Andrew Eckels just whipped out this sweet edit and trip report of an awesome chute they did this past December 30th, called the Blackhole Couloir. Bandit Peak is located just outside of Leavenworth, WA in the Wenatchee Lake area. Below is Andrew’s edit along with his write up for their epic day.
While making plans to ski on Saturday I hit up Scott Mcallister (A split boarder who has ridden several first descents in the cascades) on facebook and asked if he wanted to ski with Cory and me. He was already planning on riding the Blackhole Couloir off of Bandit peak, a line that I’ve been dreaming of skiing ever since I saw the picture of it on John Skurlocks website, and extended the invitation for us to join. I knew the approach was pretty long, about 7 miles and 1500 vertical feet up the Napequa river valley to get to the bottom of the line, but it was supposed to be a clear night with a near full moon, perfect weather for an alpine start. Scott’s buddy Ben Starkey and our mutual friend Garret Roth made up the rest of the crew and we were all leaving Scott’s place in Gold Bar around 10 PM. On our way over Steven’s Pass Ben’s van started overheating and spewing smoke so we stopped to investigate. I know hardly anything about how cars worked so I watched as they all agreed that pouring all of our water into a tank was the solution and hoped they were right. We refilled at a gas station east of the pass and we’re at the trailhead north of Lake Wenatchee shortly after midnight.
photo credit John H. Scurlock, Copyright 2002-2012
We had agreed that starting at 3 was reasonable, but looking at the cold snowy ground we decided it would be better to just get going and pull an all nighter. It turned out we were wise to start early. Scott had been up the valley 3 times before and was an indispensable guide, but we had to break trail through a foot of light snow and navigate several sections that were tricky to skin and ended up getting to the bottom of the couloir just as day broke. I was feeling pretty tired at the bottom of the line having only stopped once in the night for food, but a good break with food, water, and coffee gave me a strong second wind. We set off bootpacking up the 4000 ft line through denser powder that one could kick steps in without wallowing, taking turns breaking trail. After about 3 hours we were in the choke of the chute and Ben who had already been taking long turns at breaking trail got ahead and took over for the rest of the way up. Most of the upper half of the chute was a steady 40-45 degree pitch but the last 40 ft were about 50 degrees and finished with a 4 ft wide choke between rocks. This pitch was the only part of the climb where I felt exposed and was relieved to pull through the choke onto the col but a bit concerned about how I was going to get back down between the rocks.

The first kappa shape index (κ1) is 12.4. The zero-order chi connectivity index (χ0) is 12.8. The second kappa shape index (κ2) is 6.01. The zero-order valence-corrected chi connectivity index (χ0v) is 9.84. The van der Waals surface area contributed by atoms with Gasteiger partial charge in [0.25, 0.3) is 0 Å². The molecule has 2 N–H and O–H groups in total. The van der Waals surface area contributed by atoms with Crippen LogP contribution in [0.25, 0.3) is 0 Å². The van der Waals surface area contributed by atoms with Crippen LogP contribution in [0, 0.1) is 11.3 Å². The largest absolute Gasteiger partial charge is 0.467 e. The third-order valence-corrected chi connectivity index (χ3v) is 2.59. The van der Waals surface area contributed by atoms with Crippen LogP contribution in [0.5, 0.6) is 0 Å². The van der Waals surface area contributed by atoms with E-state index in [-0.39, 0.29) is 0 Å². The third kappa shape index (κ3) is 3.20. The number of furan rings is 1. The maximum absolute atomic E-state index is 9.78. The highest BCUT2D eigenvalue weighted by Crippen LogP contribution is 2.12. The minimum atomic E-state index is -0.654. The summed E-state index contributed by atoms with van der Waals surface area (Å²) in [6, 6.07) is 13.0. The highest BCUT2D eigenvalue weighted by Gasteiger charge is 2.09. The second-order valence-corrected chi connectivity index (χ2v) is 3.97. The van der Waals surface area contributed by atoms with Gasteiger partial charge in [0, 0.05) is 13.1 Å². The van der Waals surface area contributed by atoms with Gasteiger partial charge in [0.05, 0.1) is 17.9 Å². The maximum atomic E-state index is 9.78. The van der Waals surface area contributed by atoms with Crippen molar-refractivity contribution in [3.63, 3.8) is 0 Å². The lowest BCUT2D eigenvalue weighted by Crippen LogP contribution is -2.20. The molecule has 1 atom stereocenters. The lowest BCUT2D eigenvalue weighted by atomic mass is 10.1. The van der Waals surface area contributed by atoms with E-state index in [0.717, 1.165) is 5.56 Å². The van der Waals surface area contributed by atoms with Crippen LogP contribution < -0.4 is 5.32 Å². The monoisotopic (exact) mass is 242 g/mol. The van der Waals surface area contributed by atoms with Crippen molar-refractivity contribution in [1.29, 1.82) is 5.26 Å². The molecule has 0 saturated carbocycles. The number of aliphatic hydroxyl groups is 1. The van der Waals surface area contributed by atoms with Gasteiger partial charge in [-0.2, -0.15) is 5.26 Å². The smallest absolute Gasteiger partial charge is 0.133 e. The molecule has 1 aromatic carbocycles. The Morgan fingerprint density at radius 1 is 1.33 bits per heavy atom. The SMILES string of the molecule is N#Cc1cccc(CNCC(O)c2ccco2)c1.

photo credit John H. Scurlock, Photographer/Pilot, Copyright 2002-2012,
The top was cold and windy so we quickly ate and changed over to downhill mode. The three boarders went first and side slipped their way through the choke. Cory went next and took about a minute to carefully finagle his skis through the rocks and meet the boarders on the small bench just right of the choke. I felt safer making a few turns on a steep but wide exposed ramp skiers left of their line and then traversed to the bench they were on. Ben dropped in first making careful hop turns on his snowboard down the 50 degree section and then rode the chute to the first safe zone. I went third after Garret and was super stoked on skiing such an aesthetic line in powder, but could only make so many turns before my legs started screaming. From the safe zone I offered to go first and film from where the chute opens up and enjoyed stupendous powder turns between the tall rock walls. The stoke overrode the pain in my legs and I skied right out of the chute with speed making huge GS turns down the open bowl that the couloir emptied into before constricting again. I watched and filmed with glee as the rest of the crew ripped up the epic line.
From the bowl we got to enjoy another 2000 vertical feet of 30 degree powder skiing in shots as long as our legs could take. By the time we were at the bottom there were only a couple of hours of daylight left so we transitioned back to skins (the approach went up and down a lot along the creek) and took off to get as much of the deproach done as we could before nightfall. I think we were all pretty beat by this point but only at the car could we truly rest so we kept up a good clip until nightfall. As the last light faded and the stars came out we enjoyed coffee by the creek and I fantasized about food at the diner on highway 2. We were only halfway done with the deproach but the darkness skewed my sense of time and sleep deprivation made me see faces in every snow-covered tree and the last two hours passed by easily. We got to the car at 7:30 delirious, stoked, and exhausted. The trip totaled 18.5 hours on our feet to go 15 miles and 6000 vertical feet. I slept all of the next day.